The legend goes that the Eskimos have dozens of words for snow. Well, Madison author Dale Kushner thinks we should have more than one word for “love” in the English language.
Her debut novel, The Conditions of Love, explores the many iterations of love, from the perspective of the young protagonist Eunice. As she struggles to discern what love is all about, she learns about the depths and limits of familial love, the importance of friendship and mentoring, and about passion, desire, devotion, and loyalty.
"The whole book is about an education about loving and conditions of loving, and do we give unconditional love to people or what does that mean or what can we expect?" Kushner says.
The book is written in three parts. The first section focuses on Eunice’s education about love at the hands of her mother, Mern - a fairly narcissistic and creative type who often is unconcerned about her daughter's development. Mern looks for love in all the wrong places, but often ignores it when it is right in front of her. Couple that with abandonment by her biological father and later Mern's boyfriend Sam, and Eunice comes to see love as intertwined with loss.
"Loss is part of the human condition and Eunice gets a big wallop of it early on," Kushner says. "It shaped her, and in my mind she's a real heroine because she keeps her heart open, and she doesn't' become bitter, she doesn't seek revenge, she continues to love."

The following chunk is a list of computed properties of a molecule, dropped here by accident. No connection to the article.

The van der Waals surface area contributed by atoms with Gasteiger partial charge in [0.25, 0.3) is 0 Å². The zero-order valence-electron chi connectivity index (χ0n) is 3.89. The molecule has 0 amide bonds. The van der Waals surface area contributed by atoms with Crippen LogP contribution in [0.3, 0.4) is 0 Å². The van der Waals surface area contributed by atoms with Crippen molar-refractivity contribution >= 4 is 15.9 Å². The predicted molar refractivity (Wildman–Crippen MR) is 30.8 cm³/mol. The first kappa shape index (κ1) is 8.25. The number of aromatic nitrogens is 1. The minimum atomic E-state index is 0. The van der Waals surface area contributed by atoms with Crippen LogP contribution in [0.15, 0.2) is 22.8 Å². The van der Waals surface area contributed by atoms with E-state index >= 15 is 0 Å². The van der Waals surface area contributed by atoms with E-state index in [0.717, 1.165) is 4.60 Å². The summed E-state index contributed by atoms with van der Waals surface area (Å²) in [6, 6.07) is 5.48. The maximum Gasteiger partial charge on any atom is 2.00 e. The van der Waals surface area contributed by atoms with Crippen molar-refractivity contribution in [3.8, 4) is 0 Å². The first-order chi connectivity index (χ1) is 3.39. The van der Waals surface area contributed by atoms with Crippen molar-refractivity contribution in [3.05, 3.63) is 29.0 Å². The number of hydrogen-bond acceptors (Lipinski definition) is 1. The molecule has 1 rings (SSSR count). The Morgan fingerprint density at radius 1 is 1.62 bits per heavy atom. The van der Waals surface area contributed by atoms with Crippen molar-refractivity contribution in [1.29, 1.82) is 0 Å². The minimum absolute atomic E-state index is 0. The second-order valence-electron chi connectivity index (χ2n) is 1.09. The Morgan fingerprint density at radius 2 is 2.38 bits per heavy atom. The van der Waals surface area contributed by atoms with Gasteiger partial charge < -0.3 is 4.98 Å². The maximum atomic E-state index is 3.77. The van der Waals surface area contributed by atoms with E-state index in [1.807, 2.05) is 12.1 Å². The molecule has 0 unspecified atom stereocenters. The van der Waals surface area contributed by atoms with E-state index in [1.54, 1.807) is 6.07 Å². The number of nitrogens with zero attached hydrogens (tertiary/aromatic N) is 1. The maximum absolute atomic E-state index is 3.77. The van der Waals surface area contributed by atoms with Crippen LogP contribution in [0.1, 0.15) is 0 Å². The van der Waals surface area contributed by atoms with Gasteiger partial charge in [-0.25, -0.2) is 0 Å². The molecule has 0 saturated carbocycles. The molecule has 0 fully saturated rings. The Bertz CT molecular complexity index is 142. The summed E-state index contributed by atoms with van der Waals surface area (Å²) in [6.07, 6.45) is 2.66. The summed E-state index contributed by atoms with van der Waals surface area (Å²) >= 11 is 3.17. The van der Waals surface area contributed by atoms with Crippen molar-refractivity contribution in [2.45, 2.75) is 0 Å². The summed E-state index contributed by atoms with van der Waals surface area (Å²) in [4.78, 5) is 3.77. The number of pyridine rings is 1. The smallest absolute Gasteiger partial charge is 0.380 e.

That allows her to open up to a stranger-turned-confidante named Rose, a woodsy and independent woman with a backstory of her own. Rose takes Eunice under her wings and teaches her a trade, all the while showing her that love can be found in friendship - and in the nature around her.
Later, Eunice finds an erotic and passionate love with a man named Fox. Kushner says while they face tragedies of their own, Eunice has been educated in love enough to know how to weather these situations.
Kushner hopes Eunice's story and journey in love will appeal to "anyone who's been in love, anyone who wants to be in love, anyone who's been knocked around by love, anyone who's been enchanted by love."
"I think love is the strongest force in the universe and the most life-changing," she says.
Kushner lives in Madison, has received numerous awards, residencies, and honors, and is also author of the recent poetry collection, More Alive Than Lions Roaring. She’s also on the core faculty of the Assisi Institute in Madison and also does book group appearances. She will be appearing at the Wisconsin Book Festival on Oct. 19th.
She explains more about her writing process below.